In the present study, ELISA titres indicated that combination of recombinant fusion and HN protein induced higher antibody titer than individual antigens. The ELISA titre values of commercial live ND vaccine were more than commercial inactivated ND vaccine, while recombinant fusion and HN combination showed similar titre values as that of inactivated vaccine. The ELISA titre values (Log10) for mixed recombinant antigens, live vaccine and inactivated vaccine were 0.784 ± 0.82, 0.842 ± 0.89 and 0.698 ± 0.53 on 24th day, 2.889 ± 0.91, 4.781 ± 2.14 and 2.701 ± 1.85 on 42nd day and 3.257 ± 0.54, 6.577 ± 1.33 and 3.192 ± 2.04 on 56th day, respectively. All these ELISA titre values were statistically significant at 95% level of significance (p<0.05). Antibody titres were reported to be not significant in primary dose groups and were insufficient to protect birds challenged with virulent NDV. Recombinant fusion protein had shown higher titres values than HN protein. However, combined injection of F and HN protein elicited significant by higher antibody titre than either of the proteins injected individually and it could be due to interaction between fusion and HN proteins which is required in synergistic effect. It indicated that both fusion and HN proteins play a major role in protecting the birds challenged with virulent NDV.

In a similar study, Arora et al. [4] suggested that ELISA titre values were higher in fusion protein injected birds than HN protein injected one and the combination of both recombinant proteins had shown significantly higher titre than individual and were equal to commercial killed vaccine. The present study also had similar findings that, inactivated ND vaccine and mixed recombinant antigens had equal immune protection and equal potency of development of antibody but live vaccine was highly significant in the development of antibody titre (p<0.01) than inactivated ND vaccine.

Humoral response of recombinant antigens was determined to be significant when combination of recombinant fusion and HN antigen were used. Fusion protein had shown higher titres ELISA than HN protein which indicated that fusion protein plays a greater role in protection against the virulent virus challenge. The humoral immune response to live ND vaccine was highly significant than that of inactivated ND vaccine. Mixed recombinant antigen (F and HN) had similar potency and efficacy as inactivated ND vaccine.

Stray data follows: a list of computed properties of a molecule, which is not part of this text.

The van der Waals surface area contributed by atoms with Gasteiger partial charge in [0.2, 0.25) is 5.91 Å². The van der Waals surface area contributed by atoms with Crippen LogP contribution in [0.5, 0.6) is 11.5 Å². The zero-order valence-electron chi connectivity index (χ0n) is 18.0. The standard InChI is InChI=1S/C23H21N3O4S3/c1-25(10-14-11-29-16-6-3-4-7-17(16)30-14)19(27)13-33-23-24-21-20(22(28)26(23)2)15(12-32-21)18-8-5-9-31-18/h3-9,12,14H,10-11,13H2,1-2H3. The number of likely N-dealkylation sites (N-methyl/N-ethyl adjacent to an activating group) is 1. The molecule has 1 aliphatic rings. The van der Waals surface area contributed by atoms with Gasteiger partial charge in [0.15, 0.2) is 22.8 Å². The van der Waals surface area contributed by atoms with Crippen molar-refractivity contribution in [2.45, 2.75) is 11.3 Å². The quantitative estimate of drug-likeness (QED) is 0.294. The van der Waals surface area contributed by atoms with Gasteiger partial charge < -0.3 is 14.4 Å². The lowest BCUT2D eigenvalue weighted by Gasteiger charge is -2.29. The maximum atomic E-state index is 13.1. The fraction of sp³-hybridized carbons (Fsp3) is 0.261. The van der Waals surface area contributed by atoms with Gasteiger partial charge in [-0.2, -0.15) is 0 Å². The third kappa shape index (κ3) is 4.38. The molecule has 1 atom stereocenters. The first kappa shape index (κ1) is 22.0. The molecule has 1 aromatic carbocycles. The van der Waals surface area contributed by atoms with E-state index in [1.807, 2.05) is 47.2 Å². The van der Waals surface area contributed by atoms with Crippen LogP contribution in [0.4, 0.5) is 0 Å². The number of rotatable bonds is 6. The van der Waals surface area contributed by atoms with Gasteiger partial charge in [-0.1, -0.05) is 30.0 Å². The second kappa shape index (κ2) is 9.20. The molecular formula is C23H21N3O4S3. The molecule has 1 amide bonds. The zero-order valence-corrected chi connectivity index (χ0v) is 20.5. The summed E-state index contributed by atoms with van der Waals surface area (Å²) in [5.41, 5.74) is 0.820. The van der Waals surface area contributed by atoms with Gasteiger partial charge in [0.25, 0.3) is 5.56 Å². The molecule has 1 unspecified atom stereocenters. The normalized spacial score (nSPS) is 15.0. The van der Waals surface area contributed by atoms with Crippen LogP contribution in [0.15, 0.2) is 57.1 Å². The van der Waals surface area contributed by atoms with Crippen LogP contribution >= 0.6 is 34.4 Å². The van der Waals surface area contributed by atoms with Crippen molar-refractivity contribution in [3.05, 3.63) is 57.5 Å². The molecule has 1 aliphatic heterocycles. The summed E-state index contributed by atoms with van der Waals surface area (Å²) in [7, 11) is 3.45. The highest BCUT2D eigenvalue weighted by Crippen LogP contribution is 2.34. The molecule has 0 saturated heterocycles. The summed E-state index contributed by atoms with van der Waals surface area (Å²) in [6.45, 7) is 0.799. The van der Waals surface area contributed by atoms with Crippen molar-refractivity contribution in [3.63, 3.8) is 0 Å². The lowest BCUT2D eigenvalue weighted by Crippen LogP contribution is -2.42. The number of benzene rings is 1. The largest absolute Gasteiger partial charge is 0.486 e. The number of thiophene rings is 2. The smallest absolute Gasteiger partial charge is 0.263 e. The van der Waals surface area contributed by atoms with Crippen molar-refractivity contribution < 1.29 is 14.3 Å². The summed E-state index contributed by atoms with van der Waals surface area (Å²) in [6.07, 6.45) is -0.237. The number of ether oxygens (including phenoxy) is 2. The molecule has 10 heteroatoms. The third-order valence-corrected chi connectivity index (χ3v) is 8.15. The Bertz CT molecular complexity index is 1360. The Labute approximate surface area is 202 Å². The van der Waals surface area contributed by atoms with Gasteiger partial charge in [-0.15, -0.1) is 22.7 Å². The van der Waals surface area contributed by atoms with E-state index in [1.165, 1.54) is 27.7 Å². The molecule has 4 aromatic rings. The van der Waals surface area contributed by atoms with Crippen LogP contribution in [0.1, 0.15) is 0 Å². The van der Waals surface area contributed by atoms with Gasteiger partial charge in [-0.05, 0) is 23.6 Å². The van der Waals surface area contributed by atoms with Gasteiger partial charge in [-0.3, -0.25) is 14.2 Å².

Cell mediated immunity

Cell mediated immunity (CMI) plays an important role in defense against viral infections as revealed by Allan et al, [7]. Cell mediated immune response occurs early infection of NDV and is detectable as early as 2-3 hrs after the immunization with live vaccine strains. Cell mediated immunoresponse elicited by vaccine has major role in curbing the disease outbreak and eradication of infectious agent of Newcastle disease.

Lympoproliferation assay (MTT assay)

In this study, lymphocytes were stimulated with recombinant fusion protein, HN protein of NDV as well as with commercial ND vaccine (R2B) for 72 hrs. The stimulation indices (SI) of the lymphocytes were recorded. The PBMCs stimulated by mixed (F and HN) antigens have shown higher stimulation index value in comparison with individual antigen and it could be due to synergistic interaction between two glycoproteins. These values were statistically significant at 95% of level of significance (p<0.05). Fusion protein had higher proliferation stimulation than HN protein. Commercial ND vaccine (R2B) showed the highest stimulation index value. This indicated that R2B vaccine had significant immune stimulation activity than recombinant antigens in vaccinated birds.

Expression of cytokine genes